Much of the praise heaped on Frank Lampard about this time last year focused on his apparent eagerness to find a place in the first-team setup for the academy graduates that had been rendered collateral damage by the money and splendour of the Abramovich era. But against Liverpool, the spearhead of last season’s locally sourced side, Tammy Abraham, was consigned to the bench by the £47m Timo Werner and the £72m Kai Havertz was picked ahead of Callum Hudson-Odoi, whose mettle will be further tested when Hakim Ziyech and Christian Pulisic are fit. Ruben Loftus-Cheek was not in the squad at all. Fikayo Tomori’s emergency introduction was the first time he had kicked a ball since February. And Mason Mount is playing in the position preferred by Havertz. Suddenly Lampard’s new-look Chelsea begin to resemble the old one: expensive signings, a squad overflowing with pedigree – and a manager who needs to get results in the here and now. Alex Hess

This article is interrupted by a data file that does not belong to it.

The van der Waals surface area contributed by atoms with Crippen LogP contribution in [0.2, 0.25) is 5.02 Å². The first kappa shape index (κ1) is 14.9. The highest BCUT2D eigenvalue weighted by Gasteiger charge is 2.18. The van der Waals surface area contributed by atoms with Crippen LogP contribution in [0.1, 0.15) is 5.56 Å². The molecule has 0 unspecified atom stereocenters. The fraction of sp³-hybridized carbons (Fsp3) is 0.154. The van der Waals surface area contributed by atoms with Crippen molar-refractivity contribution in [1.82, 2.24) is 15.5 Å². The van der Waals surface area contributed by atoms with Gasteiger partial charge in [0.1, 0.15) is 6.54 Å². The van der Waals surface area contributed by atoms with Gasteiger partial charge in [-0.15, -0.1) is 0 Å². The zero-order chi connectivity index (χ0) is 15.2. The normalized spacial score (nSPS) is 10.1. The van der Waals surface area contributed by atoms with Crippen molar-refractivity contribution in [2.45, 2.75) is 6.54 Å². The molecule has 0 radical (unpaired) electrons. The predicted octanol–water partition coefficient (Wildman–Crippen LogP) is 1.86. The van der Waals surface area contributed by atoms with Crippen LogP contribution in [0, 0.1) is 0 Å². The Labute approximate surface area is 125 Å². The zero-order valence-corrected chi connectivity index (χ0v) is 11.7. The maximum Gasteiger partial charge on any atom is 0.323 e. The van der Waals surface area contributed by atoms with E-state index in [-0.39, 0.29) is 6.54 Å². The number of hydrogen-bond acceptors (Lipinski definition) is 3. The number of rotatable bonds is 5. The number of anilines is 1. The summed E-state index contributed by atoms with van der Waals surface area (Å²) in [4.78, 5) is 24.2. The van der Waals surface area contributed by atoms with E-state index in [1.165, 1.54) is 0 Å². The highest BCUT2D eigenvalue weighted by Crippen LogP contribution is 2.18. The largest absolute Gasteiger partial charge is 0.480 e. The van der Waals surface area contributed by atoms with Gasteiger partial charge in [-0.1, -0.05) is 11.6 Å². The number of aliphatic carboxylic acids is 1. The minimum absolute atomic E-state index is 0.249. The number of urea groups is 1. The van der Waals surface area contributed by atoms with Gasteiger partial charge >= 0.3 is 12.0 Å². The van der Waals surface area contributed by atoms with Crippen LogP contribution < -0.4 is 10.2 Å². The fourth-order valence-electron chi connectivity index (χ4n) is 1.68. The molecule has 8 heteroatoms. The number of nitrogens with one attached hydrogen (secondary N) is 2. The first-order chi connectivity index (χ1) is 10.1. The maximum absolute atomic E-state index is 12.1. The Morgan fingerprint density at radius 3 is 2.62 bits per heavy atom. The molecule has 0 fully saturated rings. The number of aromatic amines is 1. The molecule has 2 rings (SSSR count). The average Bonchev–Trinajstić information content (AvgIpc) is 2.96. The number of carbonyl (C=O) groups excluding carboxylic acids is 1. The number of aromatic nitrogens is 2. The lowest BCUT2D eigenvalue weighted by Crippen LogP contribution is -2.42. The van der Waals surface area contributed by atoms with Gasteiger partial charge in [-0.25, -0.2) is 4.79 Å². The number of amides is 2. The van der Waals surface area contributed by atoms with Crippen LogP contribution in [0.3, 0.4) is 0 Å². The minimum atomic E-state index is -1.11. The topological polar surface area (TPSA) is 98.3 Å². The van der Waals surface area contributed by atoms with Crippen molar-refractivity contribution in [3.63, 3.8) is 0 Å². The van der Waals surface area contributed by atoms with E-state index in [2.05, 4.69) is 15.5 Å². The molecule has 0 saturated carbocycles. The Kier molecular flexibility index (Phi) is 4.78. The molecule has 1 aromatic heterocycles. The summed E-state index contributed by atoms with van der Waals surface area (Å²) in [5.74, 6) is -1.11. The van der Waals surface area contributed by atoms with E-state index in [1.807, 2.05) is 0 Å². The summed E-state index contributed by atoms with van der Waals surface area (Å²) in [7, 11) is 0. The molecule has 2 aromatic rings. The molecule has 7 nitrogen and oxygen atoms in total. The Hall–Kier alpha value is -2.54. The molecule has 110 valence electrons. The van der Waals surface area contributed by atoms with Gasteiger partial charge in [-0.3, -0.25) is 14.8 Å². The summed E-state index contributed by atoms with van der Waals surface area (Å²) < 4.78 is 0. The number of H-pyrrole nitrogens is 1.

• Match report: Chelsea 0-2 Liverpool

2) Silky James helps Everton recover their steel

Everton were not faultless against West Brom. “We didn’t get the balance right early on,” said Séamus Coleman after his 250th start for the club. “When people were overlapping we weren’t covering in.” But among the many impressive features of their performance was character, something the captain conceded was lacking last season. Everton remained composed after falling behind and, guided by the outstanding James Rodríguez, took control before Kieran Gibbs’ stupidity made their afternoon easier. It was a marked departure from their reaction to setbacks in recent seasons. “These top players bring that sense of calm,” Coleman reflected. “James is quite calm picking out these passes in the final third and he’s not forcing it. His range of passing and decision making is fantastic. He’s been great in the changing room too, he’s been great for a couple of our other foreign lads who are really coming into their own as well.” Andy Hunter

• Match report: Everton 5-2 West Brom continue reading

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